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Minimum Significant Ratio – A Statistic to Assess Assay Variability.

Source

Assay Guidance Manual [Internet]. Bethesda (MD): Eli Lilly & Company and the National Center for Advancing Translational Sciences; 2004-.
2013 Nov 1 [updated 2017 Nov 20].

Author information

1
National Center for Advancing Translational Sciences, National Institutes of Health
2
University of California, San Francisco
3
Novartis Institutes for Biomedical Research
4
Monash Institute of Pharmaceutical Sciences
5
Western Michigan University
6
Conrad Prebys Center for Chemical Genomics, Sanford Burnham Prebys Medical Discovery Institute
7
Brigham and Women's Hospital
8
Charles River Laboratories
9
Pfizer
10
Orig3n
11
Eli Lilly & Company
12
Bristol-Myers Squibb
13
Q-State Biosciences
14
Promega Corporation
15
PerkinElmer, Inc.
16
QualSci Consulting, LLC
17
Eli Lilly and Company
18
AbbVie

Excerpt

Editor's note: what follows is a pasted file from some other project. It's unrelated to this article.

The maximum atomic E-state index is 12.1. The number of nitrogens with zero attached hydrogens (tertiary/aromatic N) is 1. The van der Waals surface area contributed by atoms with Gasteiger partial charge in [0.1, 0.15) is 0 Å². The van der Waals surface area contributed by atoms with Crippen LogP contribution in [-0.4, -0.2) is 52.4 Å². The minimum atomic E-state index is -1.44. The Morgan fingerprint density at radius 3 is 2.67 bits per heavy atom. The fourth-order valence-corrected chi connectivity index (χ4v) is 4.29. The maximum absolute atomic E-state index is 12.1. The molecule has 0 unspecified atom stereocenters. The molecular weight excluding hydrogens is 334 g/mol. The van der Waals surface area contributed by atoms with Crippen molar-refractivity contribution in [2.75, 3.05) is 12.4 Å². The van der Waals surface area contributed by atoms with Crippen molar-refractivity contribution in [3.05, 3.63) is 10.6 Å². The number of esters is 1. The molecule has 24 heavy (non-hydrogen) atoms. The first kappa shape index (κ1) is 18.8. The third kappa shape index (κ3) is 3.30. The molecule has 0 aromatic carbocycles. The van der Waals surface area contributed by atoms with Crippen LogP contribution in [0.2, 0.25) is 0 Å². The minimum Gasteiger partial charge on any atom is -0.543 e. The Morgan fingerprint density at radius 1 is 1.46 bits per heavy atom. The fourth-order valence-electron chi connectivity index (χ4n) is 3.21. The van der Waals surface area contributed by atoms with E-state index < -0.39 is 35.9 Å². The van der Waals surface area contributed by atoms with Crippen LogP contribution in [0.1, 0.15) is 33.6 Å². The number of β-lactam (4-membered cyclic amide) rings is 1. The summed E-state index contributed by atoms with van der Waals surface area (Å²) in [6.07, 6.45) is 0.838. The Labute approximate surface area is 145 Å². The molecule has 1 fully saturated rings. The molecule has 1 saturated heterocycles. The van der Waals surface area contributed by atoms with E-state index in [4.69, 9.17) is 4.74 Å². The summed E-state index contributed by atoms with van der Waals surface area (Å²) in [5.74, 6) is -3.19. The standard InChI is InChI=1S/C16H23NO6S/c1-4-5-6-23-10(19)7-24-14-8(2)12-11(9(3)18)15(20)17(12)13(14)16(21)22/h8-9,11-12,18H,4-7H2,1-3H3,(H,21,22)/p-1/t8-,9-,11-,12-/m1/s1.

The MSR is a statistical parameter that characterizes the reproducibility of potency estimates from in vitro concentration-response assays. Biological activity expressed as potency of compounds is an important parameter in screening and drug discovery. Standard potency estimates are expressed as IC50, EC50 or simply as AC50 values derived from concentration-response (CRC) assays designed to measure activation, inhibition or modulation of targets and pathways of pharmacological significance. Concepts of Minimum Significant Ratio (MSR) discussed below address how the reproducibility of potency values is derived quantitatively using standard or control compounds of known activity and test compounds that have been tested in multiple runs. MSR values inform the scientists the extent of reliability of assays designed to support new compound selection through Structure-Activity Relationships (SAR) of chemical libraries.

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